This pluralistic and pervasive (i.e., non-private) form of publicity is interesting in the context of my own work (for those that already know this) in that it seems to offer the beginnings of an alternative to the old liberal cultural model of public versus private spheres. We may be beginning to witness the solid and heavy emergence of a new liberal cultural model of public pluralism. This is the working hunch.

Presently I am just now beginning to lurk around these new public spaces in an ethnographically more rigorous way (I’ve been lurking here rather informally practically all my adult years of course). I am posing all sorts of questions for my work which I do not expect that I will be able to answer. The answer will come from my friends involved in the emerging practices as well as from the many millions forming these practices who I do not know. Important questions which it may be useful for me to focus on include: What emerging digital spaces seem paradigmatic for the notion of public pluralism I am describing? Which practices do not fit (cf. wikipedia.com as fitting well with target.com as not fitting well)? What distinguishes these practices? Is there really a viable distinction to be made in terms of increasing pluralization and decreasing (or radically transformed) privacy? What are the (technological, social, material, legal etc.) elements constituting the new publics and their users? What sorts of equipment (see Rabinow and Bennett) compose these new publics and their users? What sorts of political forms enable and disable these new publics and their users? What sorts of new political forms are enabled and disabled by these publics and their users? Above all I am in need of collecting lots and lots of examples, paradigm cases, counterexamples, and interesting things to think about.

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  1. A useful distinction to make might be to separate the resource/user relation (in which the website is a resource or instrument the user exploits) and the public/constituent relation (in which the public is a dynamic field or potential zone that the constituent modifies by representing himself through speech, art, or counter-speech and resistance).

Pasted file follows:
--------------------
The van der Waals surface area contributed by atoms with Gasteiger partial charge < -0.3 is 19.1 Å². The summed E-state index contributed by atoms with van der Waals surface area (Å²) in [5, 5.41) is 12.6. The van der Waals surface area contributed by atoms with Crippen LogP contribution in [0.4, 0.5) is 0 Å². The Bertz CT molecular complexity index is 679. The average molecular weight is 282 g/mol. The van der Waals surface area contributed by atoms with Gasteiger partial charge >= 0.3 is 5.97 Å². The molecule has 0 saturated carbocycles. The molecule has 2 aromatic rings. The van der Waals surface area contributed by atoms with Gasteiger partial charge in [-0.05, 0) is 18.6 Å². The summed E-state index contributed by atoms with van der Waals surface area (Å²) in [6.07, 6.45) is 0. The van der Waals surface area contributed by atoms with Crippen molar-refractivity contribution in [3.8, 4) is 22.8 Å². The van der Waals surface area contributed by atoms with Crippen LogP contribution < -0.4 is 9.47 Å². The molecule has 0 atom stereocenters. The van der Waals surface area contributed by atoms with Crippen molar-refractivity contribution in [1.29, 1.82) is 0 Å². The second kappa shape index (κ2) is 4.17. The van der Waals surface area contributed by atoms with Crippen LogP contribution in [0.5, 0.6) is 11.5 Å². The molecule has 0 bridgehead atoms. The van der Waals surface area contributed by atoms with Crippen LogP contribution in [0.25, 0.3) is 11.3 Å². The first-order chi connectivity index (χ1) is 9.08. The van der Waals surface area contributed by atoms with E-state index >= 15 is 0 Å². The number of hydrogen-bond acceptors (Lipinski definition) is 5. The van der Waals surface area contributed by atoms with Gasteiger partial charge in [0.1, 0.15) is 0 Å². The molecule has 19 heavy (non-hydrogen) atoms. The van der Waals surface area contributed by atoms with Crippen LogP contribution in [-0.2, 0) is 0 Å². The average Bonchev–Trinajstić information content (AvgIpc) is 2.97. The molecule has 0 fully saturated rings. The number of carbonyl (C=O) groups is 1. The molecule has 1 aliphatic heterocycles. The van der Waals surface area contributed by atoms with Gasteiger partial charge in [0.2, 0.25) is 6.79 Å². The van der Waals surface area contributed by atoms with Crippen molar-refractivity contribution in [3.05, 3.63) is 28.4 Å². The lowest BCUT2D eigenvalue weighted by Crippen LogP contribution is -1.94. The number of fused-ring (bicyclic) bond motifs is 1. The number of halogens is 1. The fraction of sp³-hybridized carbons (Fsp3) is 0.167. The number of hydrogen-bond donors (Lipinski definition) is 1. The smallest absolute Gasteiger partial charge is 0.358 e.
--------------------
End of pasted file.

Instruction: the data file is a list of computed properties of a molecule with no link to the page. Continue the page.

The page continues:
It might be interesting to consider how owner discretion over (and responsibility for) the resource requires, confers, demands, or defies, complicates, or frustrates administrator duties and privileges in the public.

    Also, I think it’s too easy to consider the site as a mini-republic unto itself (and the problems this way of thinking about it leads to in terms of rights-claims and duty-demands in the public site are interesting in their own right), but the reality is much more complicated. What might be said about the relationship, often mutually conditioning (either compromising or harmonizing), between real-world interests and on-line interests?

    Also, what about love and sexuality through secondary tools of a public site? Or, generally, what is the role of secret communication, gossip, private relationships, etc., in the daily life of a public site?

    All of this is some of the stuff I have experience with, anyway.

    Jeremy

    October 2, 2007 at 3:40 am